Briana Nathaniel, 14, lies listless in her hospital bed, exhausted from days of nearly unbearable pain. Her voice is small, barely a whisper, and even lifting her hand seems to take enormous effort.
Half an hour later, she’s transformed. A virtual reality visor covers half her face, but it can’t hide her grin. She’s sitting up, her hands waving around as she calls out, “Hi, dolphin! Hi, whale!”
Nothing, Briana says, can completely remove the pain she experiences from sickle cell disease. But a virtual reality game that transports her to an underwater adventure helps more than almost anything else.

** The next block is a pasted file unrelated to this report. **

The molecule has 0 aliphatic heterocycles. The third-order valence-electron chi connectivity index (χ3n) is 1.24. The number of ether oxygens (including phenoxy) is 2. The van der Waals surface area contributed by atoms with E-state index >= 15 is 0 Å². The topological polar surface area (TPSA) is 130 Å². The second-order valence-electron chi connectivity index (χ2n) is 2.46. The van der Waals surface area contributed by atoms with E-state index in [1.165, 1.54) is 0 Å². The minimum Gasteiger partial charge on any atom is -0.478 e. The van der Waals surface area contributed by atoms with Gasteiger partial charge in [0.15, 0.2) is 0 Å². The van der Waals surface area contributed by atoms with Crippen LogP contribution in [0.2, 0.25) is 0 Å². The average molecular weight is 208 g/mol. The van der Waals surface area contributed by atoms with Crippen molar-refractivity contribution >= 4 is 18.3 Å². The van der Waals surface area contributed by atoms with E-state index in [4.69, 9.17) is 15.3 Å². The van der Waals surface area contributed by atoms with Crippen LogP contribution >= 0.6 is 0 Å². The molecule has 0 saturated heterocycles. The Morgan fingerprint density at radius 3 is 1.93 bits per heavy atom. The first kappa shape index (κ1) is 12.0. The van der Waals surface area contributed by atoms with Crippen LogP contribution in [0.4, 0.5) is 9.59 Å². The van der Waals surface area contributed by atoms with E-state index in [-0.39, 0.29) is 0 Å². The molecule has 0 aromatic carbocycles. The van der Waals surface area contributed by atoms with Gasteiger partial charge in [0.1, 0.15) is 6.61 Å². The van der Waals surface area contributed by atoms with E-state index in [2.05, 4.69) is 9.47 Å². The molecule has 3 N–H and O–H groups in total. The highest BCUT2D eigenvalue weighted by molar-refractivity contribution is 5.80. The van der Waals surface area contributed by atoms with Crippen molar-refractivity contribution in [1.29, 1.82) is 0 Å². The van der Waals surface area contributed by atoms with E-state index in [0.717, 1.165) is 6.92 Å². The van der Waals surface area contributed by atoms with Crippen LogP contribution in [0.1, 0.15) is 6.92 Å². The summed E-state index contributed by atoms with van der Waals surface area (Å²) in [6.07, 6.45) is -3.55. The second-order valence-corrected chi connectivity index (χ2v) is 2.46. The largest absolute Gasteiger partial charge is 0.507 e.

“It calms you down a lot because you’re not thinking about the pain and stressing about when it’s going to stop,” Briana said. “It’s like you’re just a scuba diver, and you’re swimming with the dolphins and the whales.”
Briana is part of a study at UCSF Benioff Children’s Hospital Oakland testing the use of virtual reality technology to distract kids with sickle cell disease from the at-times excruciating pain that is a hallmark of their condition. Twenty-five children are enrolled in the study so far, and five more will join over the next few months.